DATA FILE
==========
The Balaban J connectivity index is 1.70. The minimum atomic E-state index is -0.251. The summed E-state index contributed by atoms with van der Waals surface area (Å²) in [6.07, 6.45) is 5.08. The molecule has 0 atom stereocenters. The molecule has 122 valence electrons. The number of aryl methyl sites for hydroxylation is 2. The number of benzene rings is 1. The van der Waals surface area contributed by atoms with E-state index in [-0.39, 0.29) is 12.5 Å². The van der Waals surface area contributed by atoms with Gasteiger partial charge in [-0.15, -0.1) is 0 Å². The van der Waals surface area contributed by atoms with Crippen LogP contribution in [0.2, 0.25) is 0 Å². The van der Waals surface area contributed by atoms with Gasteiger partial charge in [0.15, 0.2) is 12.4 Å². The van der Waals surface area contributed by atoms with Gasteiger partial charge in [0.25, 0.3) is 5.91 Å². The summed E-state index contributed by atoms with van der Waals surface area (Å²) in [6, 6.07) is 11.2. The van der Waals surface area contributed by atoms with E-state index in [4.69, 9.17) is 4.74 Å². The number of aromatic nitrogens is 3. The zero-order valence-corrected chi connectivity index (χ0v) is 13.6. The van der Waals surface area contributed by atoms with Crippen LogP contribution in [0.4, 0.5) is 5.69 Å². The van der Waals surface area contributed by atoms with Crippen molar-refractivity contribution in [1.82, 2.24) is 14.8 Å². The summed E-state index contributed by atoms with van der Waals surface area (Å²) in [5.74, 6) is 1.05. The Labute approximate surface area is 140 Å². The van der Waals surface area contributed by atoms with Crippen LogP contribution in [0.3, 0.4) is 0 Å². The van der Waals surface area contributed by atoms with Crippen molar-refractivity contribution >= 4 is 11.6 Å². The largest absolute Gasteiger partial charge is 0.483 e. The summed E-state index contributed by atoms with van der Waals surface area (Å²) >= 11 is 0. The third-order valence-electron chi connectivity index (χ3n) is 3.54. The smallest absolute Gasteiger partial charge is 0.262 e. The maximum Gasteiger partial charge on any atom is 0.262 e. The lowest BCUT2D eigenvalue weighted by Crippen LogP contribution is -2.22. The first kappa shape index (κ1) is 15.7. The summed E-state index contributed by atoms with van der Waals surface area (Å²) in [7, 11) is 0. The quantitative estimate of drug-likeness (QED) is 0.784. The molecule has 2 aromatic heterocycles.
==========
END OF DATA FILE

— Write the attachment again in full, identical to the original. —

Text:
The Balaban J connectivity index is 1.70. The minimum atomic E-state index is -0.251. The summed E-state index contributed by atoms with van der Waals surface area (Å²) in [6.07, 6.45) is 5.08. The molecule has 0 atom stereocenters. The molecule has 122 valence electrons. The number of aryl methyl sites for hydroxylation is 2. The number of benzene rings is 1. The van der Waals surface area contributed by atoms with E-state index in [-0.39, 0.29) is 12.5 Å². The van der Waals surface area contributed by atoms with Gasteiger partial charge in [-0.15, -0.1) is 0 Å². The van der Waals surface area contributed by atoms with Crippen LogP contribution in [0.2, 0.25) is 0 Å². The van der Waals surface area contributed by atoms with Gasteiger partial charge in [0.15, 0.2) is 12.4 Å². The van der Waals surface area contributed by atoms with Gasteiger partial charge in [0.25, 0.3) is 5.91 Å². The summed E-state index contributed by atoms with van der Waals surface area (Å²) in [6, 6.07) is 11.2. The van der Waals surface area contributed by atoms with E-state index in [4.69, 9.17) is 4.74 Å². The number of aromatic nitrogens is 3. The zero-order valence-corrected chi connectivity index (χ0v) is 13.6. The van der Waals surface area contributed by atoms with Crippen LogP contribution in [0.4, 0.5) is 5.69 Å². The van der Waals surface area contributed by atoms with Crippen molar-refractivity contribution in [1.82, 2.24) is 14.8 Å². The summed E-state index contributed by atoms with van der Waals surface area (Å²) in [5.74, 6) is 1.05. The Labute approximate surface area is 140 Å². The van der Waals surface area contributed by atoms with Crippen LogP contribution in [0.3, 0.4) is 0 Å². The van der Waals surface area contributed by atoms with Crippen molar-refractivity contribution >= 4 is 11.6 Å². The largest absolute Gasteiger partial charge is 0.483 e. The summed E-state index contributed by atoms with van der Waals surface area (Å²) >= 11 is 0. The third-order valence-electron chi connectivity index (χ3n) is 3.54. The smallest absolute Gasteiger partial charge is 0.262 e. The maximum Gasteiger partial charge on any atom is 0.262 e. The lowest BCUT2D eigenvalue weighted by Crippen LogP contribution is -2.22. The first kappa shape index (κ1) is 15.7. The summed E-state index contributed by atoms with van der Waals surface area (Å²) in [7, 11) is 0. The quantitative estimate of drug-likeness (QED) is 0.784. The molecule has 2 aromatic heterocycles.